The thing about Lyndon Johnson—and you may be sure I kept a close adolescent eye on him while he was one of my two U.S. senators—was that he knew what he was doing.
There was more to it even than that. He knew how to get things done.
The faint breezes from the '50s and '60s rustling the page of Robert Caro's super biography of Johnson—the brand-new volume, titled The Passage of Power, is fourth and penultimate in the series—stirs memories of times when politicians sort of, a lot of the time, understood their job. They were not nearly as busy as their modern heirs. Their role in our affairs was smaller, less intrusive. That could be part of the reason that "legislative success" was not yet an oxymoron. The larger and more complex the thing you're trying to do in government, the fainter the chances of actually getting it done in a way that contributes to the general good and brings credit to the political artisans.
In our era of mega government, hardly anything goes right when lawmakers attack a problem. It was somewhat otherwise when Johnson led the Senate's Democratic majority and later, ran the White House. The new volume, which I haven't yet read, though naturally I will do so (what adventure story fan wouldn't?), is the tale of LBJ's presidential quest, the failure of that quest in 1960, the miserable years spent as vice president, and then his takeover of power upon John Kennedy's assassination. On from there, in volume 5, to the Great Society and the War in Vietnam. And then ... the end, the legacy.
There's the tricky part—the legacy. We all know Johnson's capacity to "do." What we forget, sometimes, is that there are times to do and times not to do. Don't just do something; stand there, is the right witticism for the occasion. Lyndon Johnson never got the drift. He was all about action—about getting things done and assuming that, in the process (because he was smart and had smart people working for him), they were getting done right. A lot of the time, the good of the order—the good of the nation—means doing the least you can get by with.
The comparison of Medicare—a keystone of the Johnson Great Society program—with Obamacare seems irresistible. The former started small—a hardly noticeable $7.7 billion in 1970. It grew and grew as new beneficiaries and programs were added. By the turn of the century, the program cost $224 billion. What a pittance that now seems. A recent report by Medicare's trustees shows the system becoming insolvent in 2024, with long-term debt presently calculated at $26.9 trillion. The Congress through which Lyndon Johnson cajoled and flogged the Medicare bill dwelled only sporadically, it seems, on the principle of "One Thing Leads to Another."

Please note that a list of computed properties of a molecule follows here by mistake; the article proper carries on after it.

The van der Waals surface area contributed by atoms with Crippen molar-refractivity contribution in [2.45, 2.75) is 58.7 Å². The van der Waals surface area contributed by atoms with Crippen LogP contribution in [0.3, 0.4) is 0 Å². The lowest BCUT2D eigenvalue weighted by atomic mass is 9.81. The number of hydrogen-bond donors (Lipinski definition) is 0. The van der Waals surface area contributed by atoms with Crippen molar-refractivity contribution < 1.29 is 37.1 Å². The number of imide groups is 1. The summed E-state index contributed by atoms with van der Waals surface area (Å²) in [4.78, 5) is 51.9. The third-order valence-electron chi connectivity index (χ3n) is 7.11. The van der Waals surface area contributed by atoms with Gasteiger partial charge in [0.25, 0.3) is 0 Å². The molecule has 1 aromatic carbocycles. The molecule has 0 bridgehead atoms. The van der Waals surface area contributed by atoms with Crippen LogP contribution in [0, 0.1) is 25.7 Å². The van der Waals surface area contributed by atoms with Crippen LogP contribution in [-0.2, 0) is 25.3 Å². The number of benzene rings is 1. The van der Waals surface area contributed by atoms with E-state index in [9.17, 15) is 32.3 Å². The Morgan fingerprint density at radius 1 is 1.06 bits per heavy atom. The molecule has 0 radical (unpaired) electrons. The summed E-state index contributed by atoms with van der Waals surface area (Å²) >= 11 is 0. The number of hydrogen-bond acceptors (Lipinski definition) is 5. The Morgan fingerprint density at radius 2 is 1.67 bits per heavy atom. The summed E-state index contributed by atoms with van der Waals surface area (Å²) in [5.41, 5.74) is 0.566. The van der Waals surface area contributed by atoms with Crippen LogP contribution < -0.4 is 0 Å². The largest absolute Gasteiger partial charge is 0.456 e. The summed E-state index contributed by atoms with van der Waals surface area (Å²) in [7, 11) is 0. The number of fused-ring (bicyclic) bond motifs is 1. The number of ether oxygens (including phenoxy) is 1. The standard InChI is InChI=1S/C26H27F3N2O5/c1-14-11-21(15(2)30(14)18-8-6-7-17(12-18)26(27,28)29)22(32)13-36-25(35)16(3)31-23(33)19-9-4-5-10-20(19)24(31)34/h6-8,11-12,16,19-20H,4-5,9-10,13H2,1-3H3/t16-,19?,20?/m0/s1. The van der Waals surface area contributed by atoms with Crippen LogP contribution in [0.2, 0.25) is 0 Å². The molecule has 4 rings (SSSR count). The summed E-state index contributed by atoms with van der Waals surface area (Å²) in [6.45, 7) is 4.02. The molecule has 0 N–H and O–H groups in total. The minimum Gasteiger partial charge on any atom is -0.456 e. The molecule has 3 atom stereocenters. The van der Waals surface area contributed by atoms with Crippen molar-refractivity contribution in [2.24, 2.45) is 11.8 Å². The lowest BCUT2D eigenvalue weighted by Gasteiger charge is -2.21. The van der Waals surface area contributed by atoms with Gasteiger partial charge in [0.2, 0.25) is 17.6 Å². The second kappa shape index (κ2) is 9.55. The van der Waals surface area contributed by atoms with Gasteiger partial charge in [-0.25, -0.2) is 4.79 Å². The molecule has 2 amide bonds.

The last thing to which the principle led was, of course, Obamacare, the scripted takeover by government of one-sixth of the American economy. Maybe the U. S. Supreme Court will grasp the constitutional irony of allowing a government of supposedly limited powers to operate with no limits.
Thus with other elements of the Great Society, the federal takeover of public education began with passage, at Johnson's instance, of the Elementary and Secondary Education Act of 1965. The government's latest education gig is the quest for a set of national standards. Creation of the Job Corps, for training of unemployed workers, created no lasting new jobs but lots of new government dependents, eager for government grants to multiply.
Lyndon Johnson got things done. To a monumental extent, he got the wrong things done while borrowing heavily against the future. That he probably thought he was doing good isn't the main point. The point is an ancient one: Beware power; it corrupts, undermines liberty, and empties treasuries. Save us from dynamic politicians, as well as from egotistical by barely competent ones, is a prayer that makes sense. Maybe the dull, middling kind is the kind that best serves people who love liberty.
COPYRIGHT 2012 CREATORS.COM
William Murchison is a corresponding editor of Chronicles and the author of The Cost of Liberty: The Life of John Dickinson (ISI) and Mortal Follies: Episcopalians and the Crisis of Mainline Christianity. William Murchison, syndicated columnist and longtime commentator on religious, cultural, and political affairs, has contributed to many national publications, including the Wall Street Journal, National Review, The Weekly Standard, and First Things.